(Note: Last week, several students did an impressive presentation on the art of M.C. Escher, and I was reminded of a paper I wrote in college, some oh-twenty-one years ago. So I pulled the paper– which was on the works of Escher, Vladimir Nabokov, and Jorge Luis Borges– out the drawer and re-read it. Still holds up. Here are some thoroughly revised excerpts…)
“Our three-dimensional space is the only reality we know. The two-dimensional is every bit as fictitious as the four-dimensional, for nothing is flat, not even the most finely polished mirror. And yet, we stick to the convention that a wall or a piece of paper is flat, and curiously enough, we still go on, as we have since time immemorial, providing illusions of space on such plane surfaces as these. Surely it is a bit absurd to draw a few lines and then claim: ‘This is a house.'”– M. C. Escher
We have been brainwashed. Since art began, that charlatan Verisimilitude has tricked us into believing that what is depicted within the confines of an artist’s print or within the covers of a book can actually happen in “reality” (and I’m using that term VERY loosely). In short, we have a bizarre faith in the three-dimensionality of art. Our depth perception is too acute, in that we perceive depth when none is truly there.
That’s where M. C. Escher comes in. Famed Dutch lithographer and renowned architect of impossible worlds, Escher (1898-1972) constantly highlights the artifice of art. Escher never wants us to believe that what we are seeing in his prints– or any work of art, for that matter–is “real.” Instead, he flaunts the “flatness” of his works, to remind us that what we are seeing is a fictive world that cannot exist in our 3-D reality.
But it’s gonna hurt. To help correct our faulty “depth perception,” Escher has to trick us first. As Escher maintained, “Drawing is deception; it suggests three dimensions when there are but two! And no matter how hard I try to convince you about this deception, you persist in seeing three-dimensional objects” (Ernst 5).
Escher’s Three Sphere’s I illustrates his point: the wood engraving seems to be three stacked spheres: one that resembles a round beach ball, atop a sphere that seems to be cut in half, atop a squashed, elliptical-ish sphere.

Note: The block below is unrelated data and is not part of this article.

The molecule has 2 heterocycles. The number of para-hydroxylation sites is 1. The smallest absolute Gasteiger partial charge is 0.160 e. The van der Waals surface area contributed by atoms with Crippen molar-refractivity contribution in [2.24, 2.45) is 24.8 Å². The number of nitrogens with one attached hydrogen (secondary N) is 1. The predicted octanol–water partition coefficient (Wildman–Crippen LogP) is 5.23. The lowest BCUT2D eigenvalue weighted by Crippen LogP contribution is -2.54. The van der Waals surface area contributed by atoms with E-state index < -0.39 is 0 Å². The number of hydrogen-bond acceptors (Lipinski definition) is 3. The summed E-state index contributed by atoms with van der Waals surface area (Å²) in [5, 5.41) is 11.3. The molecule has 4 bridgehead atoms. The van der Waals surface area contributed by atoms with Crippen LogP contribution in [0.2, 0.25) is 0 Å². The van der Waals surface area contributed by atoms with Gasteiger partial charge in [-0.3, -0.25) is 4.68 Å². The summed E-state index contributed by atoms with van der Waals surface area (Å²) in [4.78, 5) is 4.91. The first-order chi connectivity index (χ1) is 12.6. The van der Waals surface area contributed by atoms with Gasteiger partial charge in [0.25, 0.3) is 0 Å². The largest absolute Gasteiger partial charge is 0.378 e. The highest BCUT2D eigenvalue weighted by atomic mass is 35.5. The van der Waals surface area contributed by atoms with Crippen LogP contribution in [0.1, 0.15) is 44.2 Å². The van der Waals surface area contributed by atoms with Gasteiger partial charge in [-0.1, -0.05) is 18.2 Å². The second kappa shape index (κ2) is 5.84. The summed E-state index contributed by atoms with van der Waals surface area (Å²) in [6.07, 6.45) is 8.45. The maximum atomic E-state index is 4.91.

At least, we want to think we are looking at spheres. Actually, despite what the title of the print suggests, there are no spheres at all, just three flat circles. Don’t believe me? Then consider this possible “side view” of the same print created by Bruno Ernst in his 1979 book The Magic Mirror of M.C. Escher:
Get it? Those are not spheres; they’re all flat circles, all iterations of that circle on the bottom. One on the ground, one folded in half, one standing straight up– all two-dimensional circles. Our minds want to believe they’re three-dimensional shapes, but they’re aren’t. Despite all appearances, the objects are strictly flat; any depth they may seem to have is our doing.
And we have to do it. Yes, it’s wrong to see “three dimensions when there are but two” (as Escher says). Yes, art is a 2-D illusion, and on some level, we know it and don’t accept it. AND YET By stubbornly refusing to accept the two-dimensionality of art, we make the works “work.” when we behold a piece of art– any work of art– we become art’s “third” dimension.
Pretty “deep,” huh?
Ernst, Bruno. The Magic Mirror of M. C. Escher. New York: Random House, Inc, 1979.